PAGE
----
Whether you decide to turn your attention to output, focus on input, or both, designing with algorithms begins at the end. When designers collaborate on designing algorithm-driven experiences, we can think through what should be human facing. Giles Colbourne describes a process of mapping outputs as a conversation to help plan the data to use as inputs. Designers can help determine how data can enrich the experience—as well as when it doesn’t. Think of a conversational travel app such as Pana, which needs to decide when to remember and use your travel preferences and when to ask you about them.
2. Play a role in data selection.
We can also play a role in selecting the data with which to train the algorithm and to use on an ongoing basis. It may even mean a different approach to designing the algorithm itself.
Once we encourage a dialogue between a data scientist and an experience designer about what’s possible and how to present it, we can also play a role in selecting the data with which to train the algorithm and to use on an ongoing basis. It may even mean a different approach to designing the algorithm itself. For example, when working on an ecommerce site like Zappos, a designer might recommend using more historical purchase data and less data showing a particular profile’s similarities to other customers.
3. Bridge the disconnect.
Algorithms can spin off their own stories. We all encounter this when we feel a disconnect between ourselves and the version of ourselves that gets reflected back to us when we view a social-media profile or are served an ad. Designing for algorithms means taking a new approach to defining the person on the receiving end. That person is a collection of data points, a real person we interviewed, a close match that a personalization algorithm generated, and an idealized muse. We need to think about all of these instances of a person when we design with algorithms. Lately, I’ve been working with teams to create a persona for each instance and role play the interactions.
Guidelines for Designing with Algorithms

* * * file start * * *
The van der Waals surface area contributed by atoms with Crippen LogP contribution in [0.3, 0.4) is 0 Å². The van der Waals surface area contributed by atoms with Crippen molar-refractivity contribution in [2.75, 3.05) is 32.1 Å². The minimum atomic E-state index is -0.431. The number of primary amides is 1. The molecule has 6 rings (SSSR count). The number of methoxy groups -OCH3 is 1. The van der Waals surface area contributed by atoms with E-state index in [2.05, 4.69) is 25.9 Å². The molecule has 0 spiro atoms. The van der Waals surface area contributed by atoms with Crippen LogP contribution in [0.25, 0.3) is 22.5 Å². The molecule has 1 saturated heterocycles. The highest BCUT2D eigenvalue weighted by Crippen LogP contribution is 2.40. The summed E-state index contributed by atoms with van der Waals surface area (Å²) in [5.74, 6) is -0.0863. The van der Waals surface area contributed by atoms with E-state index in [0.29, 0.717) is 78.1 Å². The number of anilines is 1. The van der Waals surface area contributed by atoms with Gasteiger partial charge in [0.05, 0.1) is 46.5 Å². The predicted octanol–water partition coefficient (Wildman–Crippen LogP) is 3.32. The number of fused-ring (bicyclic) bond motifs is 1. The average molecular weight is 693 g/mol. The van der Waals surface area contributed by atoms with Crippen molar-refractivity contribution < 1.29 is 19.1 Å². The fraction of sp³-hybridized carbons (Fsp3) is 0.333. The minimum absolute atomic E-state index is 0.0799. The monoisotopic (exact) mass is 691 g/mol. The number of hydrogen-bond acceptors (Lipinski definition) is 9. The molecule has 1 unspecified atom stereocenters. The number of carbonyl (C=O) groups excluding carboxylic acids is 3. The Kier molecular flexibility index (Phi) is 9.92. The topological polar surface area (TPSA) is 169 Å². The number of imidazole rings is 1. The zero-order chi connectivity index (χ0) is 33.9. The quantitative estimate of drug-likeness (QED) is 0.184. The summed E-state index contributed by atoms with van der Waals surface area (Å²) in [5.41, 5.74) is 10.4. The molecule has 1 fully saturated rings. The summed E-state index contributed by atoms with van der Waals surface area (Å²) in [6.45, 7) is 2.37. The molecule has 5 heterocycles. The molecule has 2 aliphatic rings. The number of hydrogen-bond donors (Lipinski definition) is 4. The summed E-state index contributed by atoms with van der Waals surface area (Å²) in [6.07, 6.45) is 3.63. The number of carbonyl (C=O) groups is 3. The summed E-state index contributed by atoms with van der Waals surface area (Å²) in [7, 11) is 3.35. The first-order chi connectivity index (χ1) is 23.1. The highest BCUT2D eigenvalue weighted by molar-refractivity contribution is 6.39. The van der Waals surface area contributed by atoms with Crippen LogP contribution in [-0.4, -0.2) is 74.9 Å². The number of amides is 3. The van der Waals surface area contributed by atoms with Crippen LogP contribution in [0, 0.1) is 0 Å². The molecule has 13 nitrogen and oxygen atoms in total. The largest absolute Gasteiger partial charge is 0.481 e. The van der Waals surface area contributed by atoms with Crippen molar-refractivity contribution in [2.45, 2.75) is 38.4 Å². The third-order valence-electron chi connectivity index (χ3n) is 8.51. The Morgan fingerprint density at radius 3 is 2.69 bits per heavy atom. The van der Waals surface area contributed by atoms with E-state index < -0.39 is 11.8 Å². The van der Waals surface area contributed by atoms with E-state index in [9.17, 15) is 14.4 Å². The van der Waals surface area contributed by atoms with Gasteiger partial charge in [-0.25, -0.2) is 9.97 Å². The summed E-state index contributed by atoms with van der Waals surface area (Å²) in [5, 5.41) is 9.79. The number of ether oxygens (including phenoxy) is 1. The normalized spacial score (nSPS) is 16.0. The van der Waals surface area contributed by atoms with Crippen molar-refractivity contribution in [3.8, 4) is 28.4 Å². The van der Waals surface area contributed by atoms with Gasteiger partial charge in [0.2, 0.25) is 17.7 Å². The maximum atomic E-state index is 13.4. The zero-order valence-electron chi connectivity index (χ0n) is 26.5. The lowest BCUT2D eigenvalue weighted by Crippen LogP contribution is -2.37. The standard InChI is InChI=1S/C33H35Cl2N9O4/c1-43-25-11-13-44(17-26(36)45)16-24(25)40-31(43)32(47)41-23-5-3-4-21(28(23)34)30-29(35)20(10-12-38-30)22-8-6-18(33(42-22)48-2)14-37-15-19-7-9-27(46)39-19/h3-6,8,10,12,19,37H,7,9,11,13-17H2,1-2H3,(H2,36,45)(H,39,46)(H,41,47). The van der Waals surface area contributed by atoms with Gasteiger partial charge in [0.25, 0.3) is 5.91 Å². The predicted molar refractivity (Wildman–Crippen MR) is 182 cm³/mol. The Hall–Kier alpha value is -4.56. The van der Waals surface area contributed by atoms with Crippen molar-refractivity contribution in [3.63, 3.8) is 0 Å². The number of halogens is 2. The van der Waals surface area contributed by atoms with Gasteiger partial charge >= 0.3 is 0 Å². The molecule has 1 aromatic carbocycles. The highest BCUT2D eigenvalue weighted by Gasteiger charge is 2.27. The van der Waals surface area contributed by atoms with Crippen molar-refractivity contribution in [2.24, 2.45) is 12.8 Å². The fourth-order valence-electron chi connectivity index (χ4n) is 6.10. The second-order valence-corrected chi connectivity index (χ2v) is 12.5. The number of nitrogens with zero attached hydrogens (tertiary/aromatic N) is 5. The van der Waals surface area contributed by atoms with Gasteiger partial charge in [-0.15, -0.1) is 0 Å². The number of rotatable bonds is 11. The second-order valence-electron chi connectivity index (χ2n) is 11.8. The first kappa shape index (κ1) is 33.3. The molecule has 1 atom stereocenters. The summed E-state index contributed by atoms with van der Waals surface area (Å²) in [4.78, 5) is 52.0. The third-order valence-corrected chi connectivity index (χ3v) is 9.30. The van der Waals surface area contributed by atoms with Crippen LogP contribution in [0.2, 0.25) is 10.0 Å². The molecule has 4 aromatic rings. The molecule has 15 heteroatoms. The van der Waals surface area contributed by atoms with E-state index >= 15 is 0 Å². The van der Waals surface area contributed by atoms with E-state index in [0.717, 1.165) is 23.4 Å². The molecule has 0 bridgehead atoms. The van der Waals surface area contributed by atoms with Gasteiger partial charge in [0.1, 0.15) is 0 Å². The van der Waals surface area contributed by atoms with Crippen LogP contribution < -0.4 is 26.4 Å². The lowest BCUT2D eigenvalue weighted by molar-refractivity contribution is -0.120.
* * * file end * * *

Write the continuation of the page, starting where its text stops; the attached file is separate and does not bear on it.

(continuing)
Designers have an important role to play in figuring out how an algorithm translates to an experience.
Designers have an important role to play in figuring out how an algorithm translates to an experience. I think we also have a role as user advocates, making sure that we continue to design for humanity in the algorithmic age. Here are a few guidelines I’ve been using.
Follow the Principle of Minimum Viable Data
The impulse of most organizations is to collect as much data as possible, just in case. Since individuals have little control over their data or how organizations use it, encouraging minimalism makes sense. With the coming wave of emotion-sensing apps and devices, a minimal approach will become even more important. More is not necessarily better for algorithms or user interfaces. Maciej Ceglowski’s talk on data and privacy really brings this issue to life.
Reveal the Algorithm and Its Effects
Of course, people don’t want to see code. They don’t even want to adjust settings. From my research practice, I can see that people prefer to game an algorithm by launching a private window here, clicking something there, following, and unfollowing. They do this because they don’t really understand what data the algorithm uses, how the algorithm works, or how the user interface evolves as a result. As experience designers, we can take on this problem and make algorithms’ effects more apparent. Lauren McCarthy’s Facebook Mood Manipulator, which uses the same algorithm that Facebook used in their controversial emotional contagion research, is an experiment on how we could get more control over what we see.
Allow People to Participate in Creating Their Algorithms
Once we’ve made algorithms more transparent, the next thing we should do is let people participate in their data creation.
Once we’ve made algorithms more transparent, the next thing we should do is let people participate in their data creation. You can choose your own appearance and identity. Crystal is an example of an app that generates a personality profile by analyzing a person’s social-media profiles and other publicly available data. It also invites users to answer questions that let them shape their profile. In the future, I’d like to see ways for users to challenge algorithms that serve someone else’s interests, choose a level of trust using different personal preferences, and turn off the algorithms designed into an experience.